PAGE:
Softer tone, same song

March 10, 2003|By Jules Witcover

WASHINGTON - In his news conference the other night, President Bush checked his cowboy hat at the door and, in subdued tone and manner, made another "final" pitch for U.N. and public support for his invasion of Iraq.

But the message was as firm as ever: Not only Iraq's weapons of mass destruction but also Saddam Hussein must go. That hasn't changed, in spite of the U.S. agreement the next day, apparently in deference to Britain, to a March 17 deadline for Iraq to fully disarm.

Once again, the president said "multiple intelligence sources" showed that the Iraqi dictator was continuing to develop such weapons, but once again he offered no new proof. Nor did he explain, beyond saying he had "good evidence," why Iraq is so imminent a threat to the United States that the U.N. inspections had to be cut off rather than let them go on in return for winning broader U.N. support.

Instead, he merely restated his justification for pre-emptive action absent any new U.N. Security Council resolution to attack. It's his job, he said, not only "to protect America" but also to "protect and defend the Constitution" - which, as we know, says Congress "shall have the power ... to declare war."

Again, the president observed that "the credibility of the Security Council is at stake" in the vote that now will be taken on the amended resolution clearing the way for military action to begin after March 17. That vote, he said, will demonstrate "the utility" of the council.

In all this, Mr. Bush sidestepped that the argument in the Security Council has been not that military action should never be taken but whether additional time should be given to the inspectors or further alternative approaches to disarmament should be considered first.

The president's idea of the Security Council proving its utility is for it to accept his way of dealing with Iraq, including ousting Saddam Hussein in the bargain, even though his prime ally, Britain, doesn't buy into his insistence on "regime change."

British Foreign Secretary Jack Straw has pointedly observed that his country's objective is Iraqi disarmament, not regime change, and as far as the British are concerned Mr. Hussein can stay in power if he meets U.N. demands to disarm.

With this sort of basic breach in Mr. Bush's "coalition of the willing," it's understandable that he didn't want to delay taking military action that he said "will mean regime change." While saying "I want the United Nations to be effective" and "a robust, capable body," he noted "we really don't need the United Nations' approval" to act. "When it comes to our security," he emphasized, "we really don't need anybody's permission."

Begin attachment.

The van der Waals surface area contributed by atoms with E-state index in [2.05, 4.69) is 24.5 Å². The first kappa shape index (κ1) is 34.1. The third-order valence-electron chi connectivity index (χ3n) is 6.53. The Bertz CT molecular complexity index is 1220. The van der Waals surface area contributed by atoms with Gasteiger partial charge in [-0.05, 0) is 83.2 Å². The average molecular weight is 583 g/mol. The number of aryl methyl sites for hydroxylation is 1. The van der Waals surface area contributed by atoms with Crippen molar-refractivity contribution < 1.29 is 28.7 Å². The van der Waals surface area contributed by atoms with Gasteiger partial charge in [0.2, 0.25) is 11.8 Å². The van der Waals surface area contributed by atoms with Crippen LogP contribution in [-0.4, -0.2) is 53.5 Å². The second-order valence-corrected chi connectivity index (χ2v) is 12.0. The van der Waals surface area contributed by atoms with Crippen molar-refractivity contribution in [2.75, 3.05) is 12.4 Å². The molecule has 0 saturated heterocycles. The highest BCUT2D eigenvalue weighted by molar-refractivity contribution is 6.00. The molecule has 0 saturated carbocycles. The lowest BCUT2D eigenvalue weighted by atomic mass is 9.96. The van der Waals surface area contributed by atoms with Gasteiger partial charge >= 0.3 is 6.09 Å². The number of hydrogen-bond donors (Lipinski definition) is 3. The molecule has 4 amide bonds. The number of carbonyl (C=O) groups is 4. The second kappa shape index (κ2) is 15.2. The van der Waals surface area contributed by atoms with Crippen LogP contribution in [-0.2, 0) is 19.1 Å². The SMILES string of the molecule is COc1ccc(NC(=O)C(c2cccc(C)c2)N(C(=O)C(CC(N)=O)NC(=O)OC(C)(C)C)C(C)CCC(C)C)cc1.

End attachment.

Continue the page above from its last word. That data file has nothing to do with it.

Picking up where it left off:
It can be reasonably asked, though, who was damaging the United Nations' credibility when the leader of one of its most important members was insisting on his own timetable to act. As for the inspectors and other foreigners in Iraq, Mr. Bush said considerately, "We will give people a chance to leave" before the invasion starts.

For all practical purposes, however, the war has already begun. Hundreds of daily U.S. and British sorties are being flown over the Iraqi no-fly zones, and various Iraqi defensive or other facilities are being attacked on a grand scale.

Ironically, according to a U.N. spokesman, U.N. monitors of the demilitarized zone between Iraq and Kuwait notified the Security Council the other day that armed U.S. Marines had repeatedly breached the zone in violation of a 1991 U.N. resolution ending the last gulf war.

The agreement to yet another brief reprieve until March 17 from the man who will formally order the next war may have stemmed from his desire to extend some modest political help to his most loyal ally, Tony Blair. The British prime minister's own future may be at stake in the face of heavy opposition to war at home, but that doesn't seem likely to change the basic outcome.

Jules Witcover writes from The Sun's Washington bureau. His column appears Mondays, Wednesdays and Fridays.

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